Two very detailed fossils are offering researchers the possibility to discover a new bird, one that lived more than 130 million years ago and is considered the oldest known case of the group which contains modern birds.
The new bird has been called Archaeornithura meemannae. It had almost the entirety of its body covered with feathers, including its head, shoulders, neck and wings, while the bird’s feet and legs are bare. The bare legs point to the fact that Archaeornithura, or some of its ancestors, originate from a semi-aquatic environment. The finding was published in Nature Communications.
“The new fossil bird Archaeornithura is an important find,” Matthew Lamanna, an assistant curator at the Carnegie Museum of Natural History who was not involved in the study. If it’s been dated correctly, Lamanna explained, Archaeornithura sets a new record for the fossil of birds’ most ancient ancestors by more than 5 million years.
The group who conducted the study, which was led by a scientists from the Chinese Academy of Sciences, found the two fossils in the famous Sichakou basin in Hebei, a small province in northeast China. The region is the second-oldest formation in the world that has been found to contain bird fossils, but only quite a limited number of distinct samples of fossils have been found there.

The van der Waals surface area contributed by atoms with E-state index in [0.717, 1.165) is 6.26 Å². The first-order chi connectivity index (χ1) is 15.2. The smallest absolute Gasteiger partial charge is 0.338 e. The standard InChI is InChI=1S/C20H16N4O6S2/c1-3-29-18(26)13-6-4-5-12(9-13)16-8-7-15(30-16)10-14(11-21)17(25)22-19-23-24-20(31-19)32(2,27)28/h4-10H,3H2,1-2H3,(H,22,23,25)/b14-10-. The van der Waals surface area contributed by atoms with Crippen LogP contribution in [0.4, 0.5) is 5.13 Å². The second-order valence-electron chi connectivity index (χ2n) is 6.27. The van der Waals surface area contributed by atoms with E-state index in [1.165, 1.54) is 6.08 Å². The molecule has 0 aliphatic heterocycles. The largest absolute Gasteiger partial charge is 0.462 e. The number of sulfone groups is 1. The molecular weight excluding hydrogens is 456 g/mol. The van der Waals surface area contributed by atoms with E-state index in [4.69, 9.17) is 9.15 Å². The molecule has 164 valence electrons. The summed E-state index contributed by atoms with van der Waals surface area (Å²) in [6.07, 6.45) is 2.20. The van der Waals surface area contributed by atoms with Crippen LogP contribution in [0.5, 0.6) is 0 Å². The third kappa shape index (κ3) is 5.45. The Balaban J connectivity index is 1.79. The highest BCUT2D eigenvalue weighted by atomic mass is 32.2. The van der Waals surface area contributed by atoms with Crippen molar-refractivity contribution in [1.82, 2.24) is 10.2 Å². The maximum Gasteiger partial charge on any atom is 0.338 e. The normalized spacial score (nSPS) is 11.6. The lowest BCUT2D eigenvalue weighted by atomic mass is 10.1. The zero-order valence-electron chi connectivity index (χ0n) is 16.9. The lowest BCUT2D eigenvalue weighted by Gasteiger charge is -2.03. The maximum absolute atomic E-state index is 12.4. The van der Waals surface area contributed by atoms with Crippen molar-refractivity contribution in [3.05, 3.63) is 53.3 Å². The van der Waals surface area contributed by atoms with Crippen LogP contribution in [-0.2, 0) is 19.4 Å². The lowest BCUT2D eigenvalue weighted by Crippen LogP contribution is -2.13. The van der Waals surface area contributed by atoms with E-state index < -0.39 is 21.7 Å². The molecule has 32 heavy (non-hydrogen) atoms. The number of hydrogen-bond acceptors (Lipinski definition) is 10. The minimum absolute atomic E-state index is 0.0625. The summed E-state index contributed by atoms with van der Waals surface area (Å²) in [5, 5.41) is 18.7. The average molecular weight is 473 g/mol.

Discoveries like Archaeornithura can aid researchers to understand the transition between dinosaurs, which are the primitive ancestors of birds, and the birds that are living today. Some “extraordinary” fossils have already made parts of this transition between dinosaurs and the first ancestors of birds “fairly well understood,but the transition from these primitive birds to the species we see flying around us today is much less known,” Lamanna said.
Being the oldest known component of the modern bird group, Archaeornithura is of crucial importance to researchers who want to understand the whole picture of evolution. “It gives us crucial new information on their origins and early evolution,” Lamanna explained in an interview with The Verge.
Archaeornithura is different by other ancient birds because it has the advanced features which are similar to some modern birds that are still having primitive traits. Min Wang, the study’s lead author, mentioned that Archaeornithura “has many morphological features of modern birds,” especially when you compare it to other birds from that period, more than 160 million years ago.
Image Source: Yibada